The government chose one of these options when it charged John Lindh, an American citizen who fought with the Taliban in Afghanistan, and Zacarias Moussaoui, who is thought to have been involved in the planning for September 11, with crimes. Lindh entered into a plea agreement under which he was sentenced to twenty years in prison. Moussaoui’s case has proved more complicated. The government proposes to use only unclassified materials in its prosecution, but Moussaoui, a French citizen of Moroccan heritage who has admitted in open court to belonging to al Qaeda and swearing allegiance to Osama bin Laden, has demanded to see classified materials and to have access to other captured terrorists for the preparation of his defense.
For obvious reasons, Moussaoui’s demands are unacceptable to the government, which does not want to divulge classified information or allow terrorists to communicate with each other. But the prosecutors’ offer of an alternative procedure was rejected by the presiding judge. If the government continues to be unsuccessful in its determination to protect classified information, it may decide to prosecute Moussaoui in special military tribunals created for trying terrorists. That would surely trigger the outrage of civil libertarians, even though it is plainly arguable that Moussaoui could and perhaps should have been prosecuted there in the first place. I will return to this issue below.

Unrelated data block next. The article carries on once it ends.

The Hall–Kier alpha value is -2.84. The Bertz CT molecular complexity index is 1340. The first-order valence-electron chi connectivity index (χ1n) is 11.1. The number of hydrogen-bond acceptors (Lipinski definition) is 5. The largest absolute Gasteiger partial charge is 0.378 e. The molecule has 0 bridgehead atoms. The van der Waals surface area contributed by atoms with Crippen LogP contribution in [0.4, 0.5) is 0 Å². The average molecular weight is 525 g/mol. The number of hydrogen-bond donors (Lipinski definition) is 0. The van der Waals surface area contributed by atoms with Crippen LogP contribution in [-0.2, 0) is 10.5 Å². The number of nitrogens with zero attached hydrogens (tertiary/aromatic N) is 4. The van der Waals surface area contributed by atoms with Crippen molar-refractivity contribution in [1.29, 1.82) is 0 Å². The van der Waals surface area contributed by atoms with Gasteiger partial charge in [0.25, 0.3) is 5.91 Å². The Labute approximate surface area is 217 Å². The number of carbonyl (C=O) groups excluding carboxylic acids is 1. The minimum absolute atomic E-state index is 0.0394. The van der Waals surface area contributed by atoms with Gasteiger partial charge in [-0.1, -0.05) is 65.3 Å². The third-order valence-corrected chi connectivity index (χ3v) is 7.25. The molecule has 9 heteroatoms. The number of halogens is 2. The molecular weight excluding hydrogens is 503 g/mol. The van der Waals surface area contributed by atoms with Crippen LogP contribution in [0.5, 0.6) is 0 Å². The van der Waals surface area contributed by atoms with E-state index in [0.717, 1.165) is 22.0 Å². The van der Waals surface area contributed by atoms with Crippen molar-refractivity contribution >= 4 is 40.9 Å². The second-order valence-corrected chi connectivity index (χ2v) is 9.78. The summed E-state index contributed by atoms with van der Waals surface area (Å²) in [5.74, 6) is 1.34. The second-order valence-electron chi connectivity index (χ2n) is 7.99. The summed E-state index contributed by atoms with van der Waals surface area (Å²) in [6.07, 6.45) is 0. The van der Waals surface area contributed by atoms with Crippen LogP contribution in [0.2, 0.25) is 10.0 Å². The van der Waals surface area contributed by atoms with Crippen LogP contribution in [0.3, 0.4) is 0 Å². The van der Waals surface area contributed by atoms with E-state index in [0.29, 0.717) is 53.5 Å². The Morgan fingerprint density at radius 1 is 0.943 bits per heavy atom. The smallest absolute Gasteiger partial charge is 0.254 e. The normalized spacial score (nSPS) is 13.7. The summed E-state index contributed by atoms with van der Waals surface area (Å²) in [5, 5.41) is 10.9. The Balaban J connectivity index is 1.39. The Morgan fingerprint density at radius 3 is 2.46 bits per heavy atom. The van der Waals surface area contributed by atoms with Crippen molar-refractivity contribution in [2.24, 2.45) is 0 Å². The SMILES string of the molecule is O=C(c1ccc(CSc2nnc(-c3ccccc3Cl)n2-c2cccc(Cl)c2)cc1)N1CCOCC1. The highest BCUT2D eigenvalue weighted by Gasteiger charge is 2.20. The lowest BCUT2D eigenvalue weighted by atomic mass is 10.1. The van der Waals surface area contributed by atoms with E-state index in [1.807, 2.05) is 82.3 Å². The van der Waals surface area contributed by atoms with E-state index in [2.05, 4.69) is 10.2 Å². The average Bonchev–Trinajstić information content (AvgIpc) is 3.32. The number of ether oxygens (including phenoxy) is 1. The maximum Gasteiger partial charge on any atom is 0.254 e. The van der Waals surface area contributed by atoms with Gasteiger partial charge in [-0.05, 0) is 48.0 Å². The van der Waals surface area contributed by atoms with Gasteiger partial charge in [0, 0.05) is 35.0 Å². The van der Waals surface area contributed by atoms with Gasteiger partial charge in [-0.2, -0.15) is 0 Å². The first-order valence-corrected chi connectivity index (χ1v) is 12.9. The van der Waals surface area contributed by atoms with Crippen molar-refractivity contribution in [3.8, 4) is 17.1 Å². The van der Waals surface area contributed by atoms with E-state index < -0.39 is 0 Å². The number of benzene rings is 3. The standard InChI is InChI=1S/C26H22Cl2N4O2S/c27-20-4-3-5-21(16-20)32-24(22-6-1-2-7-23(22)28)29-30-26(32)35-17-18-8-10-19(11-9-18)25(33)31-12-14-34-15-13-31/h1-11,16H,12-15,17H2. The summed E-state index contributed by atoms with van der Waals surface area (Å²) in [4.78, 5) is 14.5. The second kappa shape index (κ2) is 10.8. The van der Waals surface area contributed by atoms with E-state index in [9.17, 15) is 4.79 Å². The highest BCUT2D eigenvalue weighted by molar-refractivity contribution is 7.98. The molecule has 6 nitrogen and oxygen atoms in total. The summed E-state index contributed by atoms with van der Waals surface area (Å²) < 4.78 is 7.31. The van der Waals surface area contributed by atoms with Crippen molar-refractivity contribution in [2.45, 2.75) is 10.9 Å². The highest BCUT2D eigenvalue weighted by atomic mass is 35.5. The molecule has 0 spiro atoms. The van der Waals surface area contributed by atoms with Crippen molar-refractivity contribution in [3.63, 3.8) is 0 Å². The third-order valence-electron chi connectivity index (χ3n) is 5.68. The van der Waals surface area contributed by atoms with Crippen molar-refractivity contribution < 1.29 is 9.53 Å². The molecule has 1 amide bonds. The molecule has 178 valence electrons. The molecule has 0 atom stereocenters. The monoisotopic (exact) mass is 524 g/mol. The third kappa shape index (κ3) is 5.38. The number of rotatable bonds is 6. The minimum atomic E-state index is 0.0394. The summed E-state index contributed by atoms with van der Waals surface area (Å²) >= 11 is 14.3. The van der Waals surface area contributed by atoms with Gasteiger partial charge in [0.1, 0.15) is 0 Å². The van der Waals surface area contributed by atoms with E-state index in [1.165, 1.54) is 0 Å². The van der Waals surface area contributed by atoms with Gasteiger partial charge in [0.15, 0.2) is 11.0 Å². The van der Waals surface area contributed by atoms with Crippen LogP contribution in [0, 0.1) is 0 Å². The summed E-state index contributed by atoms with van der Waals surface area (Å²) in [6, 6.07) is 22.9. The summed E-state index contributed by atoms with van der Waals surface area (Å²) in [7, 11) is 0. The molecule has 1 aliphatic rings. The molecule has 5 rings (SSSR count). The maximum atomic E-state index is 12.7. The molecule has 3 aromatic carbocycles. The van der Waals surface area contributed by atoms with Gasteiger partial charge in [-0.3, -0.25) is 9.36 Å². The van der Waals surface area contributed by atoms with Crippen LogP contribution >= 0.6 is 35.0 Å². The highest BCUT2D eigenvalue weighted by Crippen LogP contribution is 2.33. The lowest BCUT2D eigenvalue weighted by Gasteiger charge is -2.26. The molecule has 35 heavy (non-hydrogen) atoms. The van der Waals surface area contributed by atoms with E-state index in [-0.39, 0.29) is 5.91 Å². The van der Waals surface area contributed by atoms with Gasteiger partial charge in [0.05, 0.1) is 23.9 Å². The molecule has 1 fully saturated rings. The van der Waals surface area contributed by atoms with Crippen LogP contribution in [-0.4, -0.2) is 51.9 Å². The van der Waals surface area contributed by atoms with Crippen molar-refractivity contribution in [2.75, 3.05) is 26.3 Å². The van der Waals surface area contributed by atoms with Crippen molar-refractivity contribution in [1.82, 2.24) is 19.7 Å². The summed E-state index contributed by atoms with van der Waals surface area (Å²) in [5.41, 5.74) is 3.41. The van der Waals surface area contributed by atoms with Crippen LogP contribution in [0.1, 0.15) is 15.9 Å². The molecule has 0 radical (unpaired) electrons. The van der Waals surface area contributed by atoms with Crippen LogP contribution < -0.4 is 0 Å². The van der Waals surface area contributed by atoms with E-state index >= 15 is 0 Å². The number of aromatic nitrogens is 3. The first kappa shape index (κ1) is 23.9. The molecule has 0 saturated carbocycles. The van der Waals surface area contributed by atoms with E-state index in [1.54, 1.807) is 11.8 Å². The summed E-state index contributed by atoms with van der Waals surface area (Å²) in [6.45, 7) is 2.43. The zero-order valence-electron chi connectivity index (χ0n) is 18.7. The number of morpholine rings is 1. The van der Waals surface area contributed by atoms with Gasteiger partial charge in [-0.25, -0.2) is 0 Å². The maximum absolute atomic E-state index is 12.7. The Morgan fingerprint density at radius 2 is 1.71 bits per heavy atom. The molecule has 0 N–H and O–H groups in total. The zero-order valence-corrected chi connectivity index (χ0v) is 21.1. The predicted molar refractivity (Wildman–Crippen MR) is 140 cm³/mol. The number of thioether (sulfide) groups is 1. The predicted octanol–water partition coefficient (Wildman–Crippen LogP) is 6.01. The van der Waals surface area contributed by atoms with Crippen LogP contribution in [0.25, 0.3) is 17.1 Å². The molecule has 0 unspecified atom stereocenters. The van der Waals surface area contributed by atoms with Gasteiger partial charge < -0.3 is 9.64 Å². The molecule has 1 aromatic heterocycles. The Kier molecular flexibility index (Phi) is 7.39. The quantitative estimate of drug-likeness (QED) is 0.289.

In a somewhat separate category from Lindh and Moussaoui, both of whom have been charged with actual crimes, are the cases of two American citizens who have been detained rather than brought to trial because the government believes they possess undivulged valuable information. Yaser Esam Hamdi remains confined to the Norfolk Naval Brig, and José Padilla is confined at the Consolidated Naval Brig in Charleston. Neither man has yet been charged.